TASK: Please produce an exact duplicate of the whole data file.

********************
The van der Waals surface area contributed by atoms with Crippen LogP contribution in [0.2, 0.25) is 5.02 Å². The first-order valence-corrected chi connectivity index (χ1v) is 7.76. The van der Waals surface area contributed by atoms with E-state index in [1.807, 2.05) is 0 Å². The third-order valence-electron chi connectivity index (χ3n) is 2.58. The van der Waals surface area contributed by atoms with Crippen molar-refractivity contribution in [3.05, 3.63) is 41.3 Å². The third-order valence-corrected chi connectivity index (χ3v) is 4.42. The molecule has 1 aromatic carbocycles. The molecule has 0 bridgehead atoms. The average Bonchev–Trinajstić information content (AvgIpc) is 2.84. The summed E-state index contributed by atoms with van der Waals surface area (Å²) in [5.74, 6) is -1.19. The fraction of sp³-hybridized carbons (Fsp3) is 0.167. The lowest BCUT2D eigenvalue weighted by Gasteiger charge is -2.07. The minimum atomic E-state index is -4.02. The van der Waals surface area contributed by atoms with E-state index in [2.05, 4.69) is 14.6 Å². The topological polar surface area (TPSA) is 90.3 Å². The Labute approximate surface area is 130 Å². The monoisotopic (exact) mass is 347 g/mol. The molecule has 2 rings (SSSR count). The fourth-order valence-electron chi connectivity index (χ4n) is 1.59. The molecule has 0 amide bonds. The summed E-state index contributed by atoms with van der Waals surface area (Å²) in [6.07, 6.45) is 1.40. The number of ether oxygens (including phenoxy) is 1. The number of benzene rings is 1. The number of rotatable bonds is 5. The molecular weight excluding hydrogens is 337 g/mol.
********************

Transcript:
The van der Waals surface area contributed by atoms with Crippen LogP contribution in [0.2, 0.25) is 5.02 Å². The first-order valence-corrected chi connectivity index (χ1v) is 7.76. The van der Waals surface area contributed by atoms with E-state index in [1.807, 2.05) is 0 Å². The third-order valence-electron chi connectivity index (χ3n) is 2.58. The van der Waals surface area contributed by atoms with Crippen molar-refractivity contribution in [3.05, 3.63) is 41.3 Å². The third-order valence-corrected chi connectivity index (χ3v) is 4.42. The molecule has 1 aromatic carbocycles. The molecule has 0 bridgehead atoms. The average Bonchev–Trinajstić information content (AvgIpc) is 2.84. The summed E-state index contributed by atoms with van der Waals surface area (Å²) in [5.74, 6) is -1.19. The fraction of sp³-hybridized carbons (Fsp3) is 0.167. The lowest BCUT2D eigenvalue weighted by Gasteiger charge is -2.07. The minimum atomic E-state index is -4.02. The van der Waals surface area contributed by atoms with E-state index in [2.05, 4.69) is 14.6 Å². The topological polar surface area (TPSA) is 90.3 Å². The Labute approximate surface area is 130 Å². The monoisotopic (exact) mass is 347 g/mol. The molecule has 2 rings (SSSR count). The fourth-order valence-electron chi connectivity index (χ4n) is 1.59. The molecule has 0 amide bonds. The summed E-state index contributed by atoms with van der Waals surface area (Å²) in [6.07, 6.45) is 1.40. The number of ether oxygens (including phenoxy) is 1. The number of benzene rings is 1. The number of rotatable bonds is 5. The molecular weight excluding hydrogens is 337 g/mol.